By Vidas Pinkevicius
What a beautiful melody does Cesar Franck's Prelude from Prelude, Fugue and Variation have!
Ever wondered what does it take to create one of your own? Here are some steps to create a melody in the form of a period:
1. Choose a character and a key with a meter that work for that character.
2. Start on any of the scale degrees of the tonic chord.
3. Use rhythms that work with this meter.
4. Create a melody that's 4 measures long (sentence 1).
5. End on the degree other than the tonic (question).
6. The last note should be longer than the rest.
7. Try to aim for only one main culmination (the highest point) within this sentence.
8. The culmination can be in the beginning, middle or end.
9. Repeat or create a similar melody that's another 4 measures long (sentence 2).
10. This time end on the note of the tonic chord (answer).
You can try your hand on the paper or at the instrument. If you're curious enough, you can construct the entire piece out of beautiful melodies.
Want to know how to create a melody and harmonize it from scratch?
Here's how I do it:
1. I first write in the treble and the bass clefs with the accolade (a brace which joins several staves).
2. Then I decide what the key of the melody is going to be and write in the necessary accidentals next to the key.
3. After the accidentals have been written in, it's time to choose the meter and notate the meter signature at the beginning of each stave.
4. Decide how many measures will your melody have and cross all necessary bar lines leaving some adequate space for the notes (usually 4 measures in one system). A period (one complete musical idea) often has 8 measures but the numbers might vary quite a bit.
5. After that you are ready to write in the soprano line - your melody with the stems up in the upper stave. If you are the beginner, use only the notes of the scale without any additional accidentals. If you know what you're doing, alterations and chromaticisms will spice up the color quite a bit.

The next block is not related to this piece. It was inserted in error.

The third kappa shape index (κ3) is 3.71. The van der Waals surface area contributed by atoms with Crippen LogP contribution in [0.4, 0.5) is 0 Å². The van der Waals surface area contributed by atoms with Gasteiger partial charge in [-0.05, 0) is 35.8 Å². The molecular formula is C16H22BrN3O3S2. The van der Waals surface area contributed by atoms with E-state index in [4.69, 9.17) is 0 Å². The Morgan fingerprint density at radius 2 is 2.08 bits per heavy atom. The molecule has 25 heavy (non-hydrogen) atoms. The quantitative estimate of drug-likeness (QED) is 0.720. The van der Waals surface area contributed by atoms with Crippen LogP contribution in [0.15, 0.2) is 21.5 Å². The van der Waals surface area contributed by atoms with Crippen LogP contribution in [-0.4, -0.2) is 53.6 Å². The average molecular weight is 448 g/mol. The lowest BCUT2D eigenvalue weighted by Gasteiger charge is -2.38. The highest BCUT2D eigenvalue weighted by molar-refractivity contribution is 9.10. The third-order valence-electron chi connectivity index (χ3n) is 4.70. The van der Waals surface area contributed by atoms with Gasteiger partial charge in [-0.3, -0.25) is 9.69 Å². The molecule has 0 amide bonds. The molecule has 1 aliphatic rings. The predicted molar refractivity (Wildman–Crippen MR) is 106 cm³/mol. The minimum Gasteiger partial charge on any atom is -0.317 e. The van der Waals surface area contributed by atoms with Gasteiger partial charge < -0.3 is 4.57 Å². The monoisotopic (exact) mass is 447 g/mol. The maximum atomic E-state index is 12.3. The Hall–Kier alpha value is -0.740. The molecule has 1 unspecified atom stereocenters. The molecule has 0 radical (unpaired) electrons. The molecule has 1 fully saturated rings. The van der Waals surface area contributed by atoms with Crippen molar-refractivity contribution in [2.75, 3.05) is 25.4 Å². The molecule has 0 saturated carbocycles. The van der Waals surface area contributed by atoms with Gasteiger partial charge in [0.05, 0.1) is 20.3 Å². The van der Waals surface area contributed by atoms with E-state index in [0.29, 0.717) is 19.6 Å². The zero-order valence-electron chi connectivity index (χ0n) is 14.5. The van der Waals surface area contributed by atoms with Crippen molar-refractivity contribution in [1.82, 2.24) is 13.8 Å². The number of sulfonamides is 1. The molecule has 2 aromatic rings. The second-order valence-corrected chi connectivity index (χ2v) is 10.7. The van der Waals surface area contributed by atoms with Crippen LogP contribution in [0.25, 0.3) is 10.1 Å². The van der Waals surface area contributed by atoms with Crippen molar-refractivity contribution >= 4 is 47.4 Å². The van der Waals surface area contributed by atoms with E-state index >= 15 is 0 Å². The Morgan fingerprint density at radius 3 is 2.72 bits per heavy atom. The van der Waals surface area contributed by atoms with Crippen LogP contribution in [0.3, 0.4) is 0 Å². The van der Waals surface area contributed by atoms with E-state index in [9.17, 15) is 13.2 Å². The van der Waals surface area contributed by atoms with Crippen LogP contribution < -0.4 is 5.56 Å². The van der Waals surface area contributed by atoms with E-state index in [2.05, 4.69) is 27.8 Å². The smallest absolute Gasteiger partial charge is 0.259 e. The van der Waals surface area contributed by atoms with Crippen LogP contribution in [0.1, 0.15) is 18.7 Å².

One of the easiest ways to create a melody is to use question/answer approach. Measures 1-4 start on the tonic note and end on a different note (that's the question). Measures 5-8 can repeat the rhythms and even the melodic contour of the question but will end on the tonic note.
6. This step is crucial - you will create a smooth bass line moving in every beat with the stems down in the lower stave. Use the notes of the 3 main chords (T, S, D) that go with each beat in the soprano line. Aim for the contrary motion with the melody as much as possible. This will help you avoid unwanted parallel 5ths and 8ves.
7. If you wrote your melody in various rhythms, feel free to leave out any non-chordal notes that can go without their own chords.
8. Supply the missing middle parts - alto and tenor. Alto part - with the stems down in the upper stave and the tenor - with the stems up in the lower stave.
9. As you are writing in the alto and tenor, think about the T, S, D notes. In root position chords double the root, in the 1st inversion - the root or the 5th, and in the 2nd inversion - the 5th. If you use 7th chords and their inversions, no doubling is necessary (except for the 7th chord which can have a double root without the 5th).
Try this approach and you'll be creating and harmonizing your melodies and tunes in no time.
[HT to Mindaugas]
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Drs. Vidas Pinkevicius and Ausra Motuzaite-Pinkeviciene
Organists of Vilnius University , creators of Secrets of Organ Playing.
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